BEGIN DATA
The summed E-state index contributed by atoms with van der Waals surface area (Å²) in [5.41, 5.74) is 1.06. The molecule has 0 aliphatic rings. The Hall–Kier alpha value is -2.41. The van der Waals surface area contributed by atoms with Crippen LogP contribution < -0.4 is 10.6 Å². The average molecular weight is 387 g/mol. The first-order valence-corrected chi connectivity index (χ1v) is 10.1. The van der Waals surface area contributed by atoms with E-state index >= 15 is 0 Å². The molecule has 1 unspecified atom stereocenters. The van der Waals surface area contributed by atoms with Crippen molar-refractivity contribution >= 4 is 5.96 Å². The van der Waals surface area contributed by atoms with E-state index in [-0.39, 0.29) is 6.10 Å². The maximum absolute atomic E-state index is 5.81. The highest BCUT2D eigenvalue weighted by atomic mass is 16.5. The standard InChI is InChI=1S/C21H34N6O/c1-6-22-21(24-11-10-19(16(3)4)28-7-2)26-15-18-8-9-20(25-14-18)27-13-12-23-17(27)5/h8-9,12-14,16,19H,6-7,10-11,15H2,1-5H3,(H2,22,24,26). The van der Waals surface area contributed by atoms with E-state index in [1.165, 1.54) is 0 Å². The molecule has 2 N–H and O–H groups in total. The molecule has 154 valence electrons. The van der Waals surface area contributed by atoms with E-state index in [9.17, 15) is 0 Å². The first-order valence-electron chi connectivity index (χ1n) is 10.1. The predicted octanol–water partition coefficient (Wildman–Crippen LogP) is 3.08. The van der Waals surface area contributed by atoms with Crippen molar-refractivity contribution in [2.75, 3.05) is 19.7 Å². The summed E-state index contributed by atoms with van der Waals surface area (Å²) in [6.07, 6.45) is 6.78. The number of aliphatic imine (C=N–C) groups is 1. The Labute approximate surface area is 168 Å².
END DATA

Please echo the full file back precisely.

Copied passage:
The summed E-state index contributed by atoms with van der Waals surface area (Å²) in [5.41, 5.74) is 1.06. The molecule has 0 aliphatic rings. The Hall–Kier alpha value is -2.41. The van der Waals surface area contributed by atoms with Crippen LogP contribution < -0.4 is 10.6 Å². The average molecular weight is 387 g/mol. The first-order valence-corrected chi connectivity index (χ1v) is 10.1. The van der Waals surface area contributed by atoms with E-state index >= 15 is 0 Å². The molecule has 1 unspecified atom stereocenters. The van der Waals surface area contributed by atoms with Crippen molar-refractivity contribution >= 4 is 5.96 Å². The van der Waals surface area contributed by atoms with E-state index in [-0.39, 0.29) is 6.10 Å². The maximum absolute atomic E-state index is 5.81. The highest BCUT2D eigenvalue weighted by atomic mass is 16.5. The standard InChI is InChI=1S/C21H34N6O/c1-6-22-21(24-11-10-19(16(3)4)28-7-2)26-15-18-8-9-20(25-14-18)27-13-12-23-17(27)5/h8-9,12-14,16,19H,6-7,10-11,15H2,1-5H3,(H2,22,24,26). The van der Waals surface area contributed by atoms with E-state index in [1.165, 1.54) is 0 Å². The molecule has 2 N–H and O–H groups in total. The molecule has 154 valence electrons. The van der Waals surface area contributed by atoms with E-state index in [9.17, 15) is 0 Å². The first-order valence-electron chi connectivity index (χ1n) is 10.1. The predicted octanol–water partition coefficient (Wildman–Crippen LogP) is 3.08. The van der Waals surface area contributed by atoms with Crippen molar-refractivity contribution in [2.75, 3.05) is 19.7 Å². The summed E-state index contributed by atoms with van der Waals surface area (Å²) in [6.07, 6.45) is 6.78. The number of aliphatic imine (C=N–C) groups is 1. The Labute approximate surface area is 168 Å².